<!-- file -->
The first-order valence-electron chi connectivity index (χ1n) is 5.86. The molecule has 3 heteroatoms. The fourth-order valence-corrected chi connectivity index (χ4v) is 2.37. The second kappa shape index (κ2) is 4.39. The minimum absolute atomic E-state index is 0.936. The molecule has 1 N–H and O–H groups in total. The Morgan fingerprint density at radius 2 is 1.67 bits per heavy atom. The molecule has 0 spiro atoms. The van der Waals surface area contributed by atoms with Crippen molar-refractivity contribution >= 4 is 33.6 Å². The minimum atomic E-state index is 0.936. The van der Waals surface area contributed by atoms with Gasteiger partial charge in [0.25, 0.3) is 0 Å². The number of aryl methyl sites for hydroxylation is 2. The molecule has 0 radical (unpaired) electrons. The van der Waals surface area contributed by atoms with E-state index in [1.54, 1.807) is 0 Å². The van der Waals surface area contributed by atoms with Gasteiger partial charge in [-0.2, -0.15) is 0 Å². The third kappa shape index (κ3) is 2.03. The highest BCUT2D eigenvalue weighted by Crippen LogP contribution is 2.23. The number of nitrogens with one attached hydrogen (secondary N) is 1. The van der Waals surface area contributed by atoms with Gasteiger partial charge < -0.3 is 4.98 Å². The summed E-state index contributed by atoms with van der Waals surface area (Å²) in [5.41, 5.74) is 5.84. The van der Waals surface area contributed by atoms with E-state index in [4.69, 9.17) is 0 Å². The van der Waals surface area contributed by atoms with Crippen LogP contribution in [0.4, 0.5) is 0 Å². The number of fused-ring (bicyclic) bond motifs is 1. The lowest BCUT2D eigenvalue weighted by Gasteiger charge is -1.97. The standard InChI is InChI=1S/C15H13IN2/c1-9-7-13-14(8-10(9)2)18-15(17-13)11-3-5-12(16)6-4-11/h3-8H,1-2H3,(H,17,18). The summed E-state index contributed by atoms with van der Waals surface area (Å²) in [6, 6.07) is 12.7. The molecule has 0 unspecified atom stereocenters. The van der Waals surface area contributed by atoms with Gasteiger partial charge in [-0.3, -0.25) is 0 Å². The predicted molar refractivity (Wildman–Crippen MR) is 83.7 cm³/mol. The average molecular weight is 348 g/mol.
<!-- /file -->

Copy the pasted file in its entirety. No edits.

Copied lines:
The first-order valence-electron chi connectivity index (χ1n) is 5.86. The molecule has 3 heteroatoms. The fourth-order valence-corrected chi connectivity index (χ4v) is 2.37. The second kappa shape index (κ2) is 4.39. The minimum absolute atomic E-state index is 0.936. The molecule has 1 N–H and O–H groups in total. The Morgan fingerprint density at radius 2 is 1.67 bits per heavy atom. The molecule has 0 spiro atoms. The van der Waals surface area contributed by atoms with Crippen molar-refractivity contribution >= 4 is 33.6 Å². The minimum atomic E-state index is 0.936. The van der Waals surface area contributed by atoms with Gasteiger partial charge in [0.25, 0.3) is 0 Å². The number of aryl methyl sites for hydroxylation is 2. The molecule has 0 radical (unpaired) electrons. The van der Waals surface area contributed by atoms with E-state index in [1.54, 1.807) is 0 Å². The van der Waals surface area contributed by atoms with Gasteiger partial charge in [-0.2, -0.15) is 0 Å². The third kappa shape index (κ3) is 2.03. The highest BCUT2D eigenvalue weighted by Crippen LogP contribution is 2.23. The number of nitrogens with one attached hydrogen (secondary N) is 1. The van der Waals surface area contributed by atoms with Gasteiger partial charge < -0.3 is 4.98 Å². The summed E-state index contributed by atoms with van der Waals surface area (Å²) in [5.41, 5.74) is 5.84. The van der Waals surface area contributed by atoms with E-state index in [4.69, 9.17) is 0 Å². The van der Waals surface area contributed by atoms with Crippen LogP contribution in [0.4, 0.5) is 0 Å². The number of fused-ring (bicyclic) bond motifs is 1. The lowest BCUT2D eigenvalue weighted by Gasteiger charge is -1.97. The standard InChI is InChI=1S/C15H13IN2/c1-9-7-13-14(8-10(9)2)18-15(17-13)11-3-5-12(16)6-4-11/h3-8H,1-2H3,(H,17,18). The summed E-state index contributed by atoms with van der Waals surface area (Å²) in [6, 6.07) is 12.7. The molecule has 0 unspecified atom stereocenters. The van der Waals surface area contributed by atoms with Gasteiger partial charge in [-0.3, -0.25) is 0 Å². The predicted molar refractivity (Wildman–Crippen MR) is 83.7 cm³/mol. The average molecular weight is 348 g/mol.